So, a lot of young people are doing the college thing this fall. With the country in the early stages of recession, and many young people not working, how do they afford it? Scholarships and student loans, mainly, but the shorter answer is financial aid.
SCHOLARSHIPS good things if you can get them. Basically, if you qualify based on the particular scholarship’s criteria, you get money for school, and you don’t have to pay it back. What qualifies you may be as simple as your race, gender, or attachment to a specific group or it may be your grades in high school. Maybe you aren’t connected, but one of your parents may be. In any event, a student can really benefit from scholarships.
There are many ways to locate a scholarship, but I’m including a resource that has few others that I feel safe in recommending to you:
One caveat that you should be aware of with scholarships is even though you don’t have to repay the money you are given, some of them may have other stipulations. Some may require that you work for a specific company or in a specific industry for a period of time. In most cases, this isn’t that big of a deal, since the scholarship is leading to working in the industry anyways, but you should be aware of this.
STUDENT LOANS are another route that young people will go to either supplement the money their parents can pay along with any other financial aid. The beauty of many of these loans is that you don’t have to pay them back until after you leave school. The bad part is that many of them accrue interest even though no payments are due, making you pay back a lot more than the original loan.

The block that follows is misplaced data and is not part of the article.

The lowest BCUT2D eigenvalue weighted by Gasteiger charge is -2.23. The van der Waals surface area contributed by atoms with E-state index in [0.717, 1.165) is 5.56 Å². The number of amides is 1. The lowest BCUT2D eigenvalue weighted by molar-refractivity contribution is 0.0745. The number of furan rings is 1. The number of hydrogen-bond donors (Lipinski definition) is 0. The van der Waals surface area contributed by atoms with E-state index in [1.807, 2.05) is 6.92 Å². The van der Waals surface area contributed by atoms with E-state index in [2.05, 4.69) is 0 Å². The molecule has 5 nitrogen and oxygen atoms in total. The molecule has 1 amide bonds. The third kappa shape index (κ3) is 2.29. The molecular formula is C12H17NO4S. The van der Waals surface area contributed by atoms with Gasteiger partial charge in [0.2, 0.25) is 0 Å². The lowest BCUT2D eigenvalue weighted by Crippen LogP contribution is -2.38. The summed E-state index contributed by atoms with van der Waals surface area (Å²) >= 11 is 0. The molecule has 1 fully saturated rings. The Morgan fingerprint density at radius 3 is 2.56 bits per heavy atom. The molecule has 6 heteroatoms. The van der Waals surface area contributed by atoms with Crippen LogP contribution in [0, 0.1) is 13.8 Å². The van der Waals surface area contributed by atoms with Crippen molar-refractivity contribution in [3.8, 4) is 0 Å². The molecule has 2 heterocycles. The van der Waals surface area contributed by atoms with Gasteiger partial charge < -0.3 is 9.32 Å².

The biggest problem with student loans is that they are becoming harder to get. They are also not necessarily a good deal for the student, especially if they are not deferred interest as well as deferred payment, or if the interest can’t at the very least, be deducted on taxes. The other thing is, many students find that their career path doesn’t necessarily support the amount of debt they get into for college. Young people think they are going to be making a lot more money at their career than the reality, get a lot of student loans to pay for a really good school, and then are forced into making huge payments on a small salary for years. This really can throw a wrench into your plans for the future.
The third option, and in my opinion, the best one is to work while taking as many units as you can handle during off times. I know this is a slower method, and I know that you really want to do everything right now, but going this route will ensure that you gain some real experience in the real world (which school doesn’t teach), that will inevitably make you better at whatever you choose to do. You will also (hopefully) not be in debt when you are finished with school, allowing you to put your new salary to better uses than paying off loans.
There are other methods of financial aid, but all financial aid boils down to one of the following sources: Money given to you freely (grants, parental aid), Money given with stipulations (scholarships, G.I. Bill), Money loaned to you (loans), and Money that is yours to do with whatever you choose. College life can be stressful enough during your time at school. Do you really want to keep that stress with you as you move on to your career?